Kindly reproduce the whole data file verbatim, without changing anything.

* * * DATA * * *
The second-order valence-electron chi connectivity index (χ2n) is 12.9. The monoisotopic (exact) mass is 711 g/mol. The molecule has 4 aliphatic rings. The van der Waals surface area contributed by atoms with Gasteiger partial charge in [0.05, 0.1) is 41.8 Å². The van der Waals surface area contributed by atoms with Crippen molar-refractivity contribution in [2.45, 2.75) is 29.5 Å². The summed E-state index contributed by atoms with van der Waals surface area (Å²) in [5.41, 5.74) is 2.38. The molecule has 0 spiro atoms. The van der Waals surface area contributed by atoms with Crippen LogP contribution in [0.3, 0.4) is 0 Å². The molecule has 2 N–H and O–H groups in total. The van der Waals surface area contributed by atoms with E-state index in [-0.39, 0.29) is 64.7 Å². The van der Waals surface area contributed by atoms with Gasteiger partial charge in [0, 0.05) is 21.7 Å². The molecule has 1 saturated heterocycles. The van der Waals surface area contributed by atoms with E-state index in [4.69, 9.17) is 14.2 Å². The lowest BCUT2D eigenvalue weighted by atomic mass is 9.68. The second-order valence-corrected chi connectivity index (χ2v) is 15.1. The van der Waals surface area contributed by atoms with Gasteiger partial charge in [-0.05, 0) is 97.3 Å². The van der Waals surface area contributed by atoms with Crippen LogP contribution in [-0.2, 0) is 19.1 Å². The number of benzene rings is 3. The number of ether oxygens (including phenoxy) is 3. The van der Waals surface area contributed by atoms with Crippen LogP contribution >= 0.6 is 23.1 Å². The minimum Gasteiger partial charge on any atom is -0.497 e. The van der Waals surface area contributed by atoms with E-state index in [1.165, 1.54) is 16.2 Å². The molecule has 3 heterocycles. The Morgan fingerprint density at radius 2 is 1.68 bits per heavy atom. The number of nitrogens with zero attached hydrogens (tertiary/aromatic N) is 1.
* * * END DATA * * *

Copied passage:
The second-order valence-electron chi connectivity index (χ2n) is 12.9. The monoisotopic (exact) mass is 711 g/mol. The molecule has 4 aliphatic rings. The van der Waals surface area contributed by atoms with Gasteiger partial charge in [0.05, 0.1) is 41.8 Å². The van der Waals surface area contributed by atoms with Crippen molar-refractivity contribution in [2.45, 2.75) is 29.5 Å². The summed E-state index contributed by atoms with van der Waals surface area (Å²) in [5.41, 5.74) is 2.38. The molecule has 0 spiro atoms. The van der Waals surface area contributed by atoms with Crippen LogP contribution in [0.3, 0.4) is 0 Å². The molecule has 2 N–H and O–H groups in total. The van der Waals surface area contributed by atoms with E-state index in [-0.39, 0.29) is 64.7 Å². The van der Waals surface area contributed by atoms with Gasteiger partial charge in [0, 0.05) is 21.7 Å². The molecule has 1 saturated heterocycles. The van der Waals surface area contributed by atoms with E-state index in [4.69, 9.17) is 14.2 Å². The lowest BCUT2D eigenvalue weighted by atomic mass is 9.68. The second-order valence-corrected chi connectivity index (χ2v) is 15.1. The van der Waals surface area contributed by atoms with Gasteiger partial charge in [-0.05, 0) is 97.3 Å². The van der Waals surface area contributed by atoms with Crippen LogP contribution in [-0.2, 0) is 19.1 Å². The number of benzene rings is 3. The number of ether oxygens (including phenoxy) is 3. The van der Waals surface area contributed by atoms with Crippen LogP contribution >= 0.6 is 23.1 Å². The minimum Gasteiger partial charge on any atom is -0.497 e. The van der Waals surface area contributed by atoms with E-state index in [1.165, 1.54) is 16.2 Å². The molecule has 3 heterocycles. The Morgan fingerprint density at radius 2 is 1.68 bits per heavy atom. The number of nitrogens with zero attached hydrogens (tertiary/aromatic N) is 1.